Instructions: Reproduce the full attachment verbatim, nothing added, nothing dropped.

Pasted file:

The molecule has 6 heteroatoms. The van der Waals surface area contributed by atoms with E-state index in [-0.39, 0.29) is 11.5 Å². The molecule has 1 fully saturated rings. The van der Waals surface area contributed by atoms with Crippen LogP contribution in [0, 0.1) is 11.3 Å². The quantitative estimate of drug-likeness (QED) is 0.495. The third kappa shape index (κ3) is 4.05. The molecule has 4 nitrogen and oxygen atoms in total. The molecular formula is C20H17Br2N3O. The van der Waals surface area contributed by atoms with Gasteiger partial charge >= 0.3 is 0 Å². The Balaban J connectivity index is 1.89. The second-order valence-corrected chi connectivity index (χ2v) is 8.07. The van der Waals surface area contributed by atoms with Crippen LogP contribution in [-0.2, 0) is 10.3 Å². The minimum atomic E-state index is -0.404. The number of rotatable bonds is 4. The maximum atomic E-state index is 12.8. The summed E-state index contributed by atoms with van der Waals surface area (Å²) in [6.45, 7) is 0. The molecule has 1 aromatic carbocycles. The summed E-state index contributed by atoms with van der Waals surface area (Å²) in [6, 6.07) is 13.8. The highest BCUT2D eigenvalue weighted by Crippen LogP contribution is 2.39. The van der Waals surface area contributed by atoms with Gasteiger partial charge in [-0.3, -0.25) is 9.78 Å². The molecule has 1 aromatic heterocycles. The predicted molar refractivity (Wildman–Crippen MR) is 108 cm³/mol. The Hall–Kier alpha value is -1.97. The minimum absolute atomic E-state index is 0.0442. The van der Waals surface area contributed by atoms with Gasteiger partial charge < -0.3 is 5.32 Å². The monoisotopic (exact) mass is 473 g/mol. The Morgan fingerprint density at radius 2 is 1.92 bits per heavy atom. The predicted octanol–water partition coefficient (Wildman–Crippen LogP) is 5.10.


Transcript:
The molecule has 6 heteroatoms. The van der Waals surface area contributed by atoms with E-state index in [-0.39, 0.29) is 11.5 Å². The molecule has 1 fully saturated rings. The van der Waals surface area contributed by atoms with Crippen LogP contribution in [0, 0.1) is 11.3 Å². The quantitative estimate of drug-likeness (QED) is 0.495. The third kappa shape index (κ3) is 4.05. The molecule has 4 nitrogen and oxygen atoms in total. The molecular formula is C20H17Br2N3O. The van der Waals surface area contributed by atoms with Gasteiger partial charge >= 0.3 is 0 Å². The Balaban J connectivity index is 1.89. The second-order valence-corrected chi connectivity index (χ2v) is 8.07. The van der Waals surface area contributed by atoms with Crippen LogP contribution in [-0.2, 0) is 10.3 Å². The minimum atomic E-state index is -0.404. The number of rotatable bonds is 4. The maximum atomic E-state index is 12.8. The summed E-state index contributed by atoms with van der Waals surface area (Å²) in [6.45, 7) is 0. The molecule has 1 aromatic carbocycles. The summed E-state index contributed by atoms with van der Waals surface area (Å²) in [6, 6.07) is 13.8. The highest BCUT2D eigenvalue weighted by Crippen LogP contribution is 2.39. The van der Waals surface area contributed by atoms with Gasteiger partial charge in [-0.3, -0.25) is 9.78 Å². The molecule has 1 aromatic heterocycles. The predicted molar refractivity (Wildman–Crippen MR) is 108 cm³/mol. The Hall–Kier alpha value is -1.97. The minimum absolute atomic E-state index is 0.0442. The van der Waals surface area contributed by atoms with Gasteiger partial charge < -0.3 is 5.32 Å². The monoisotopic (exact) mass is 473 g/mol. The Morgan fingerprint density at radius 2 is 1.92 bits per heavy atom. The predicted octanol–water partition coefficient (Wildman–Crippen LogP) is 5.10.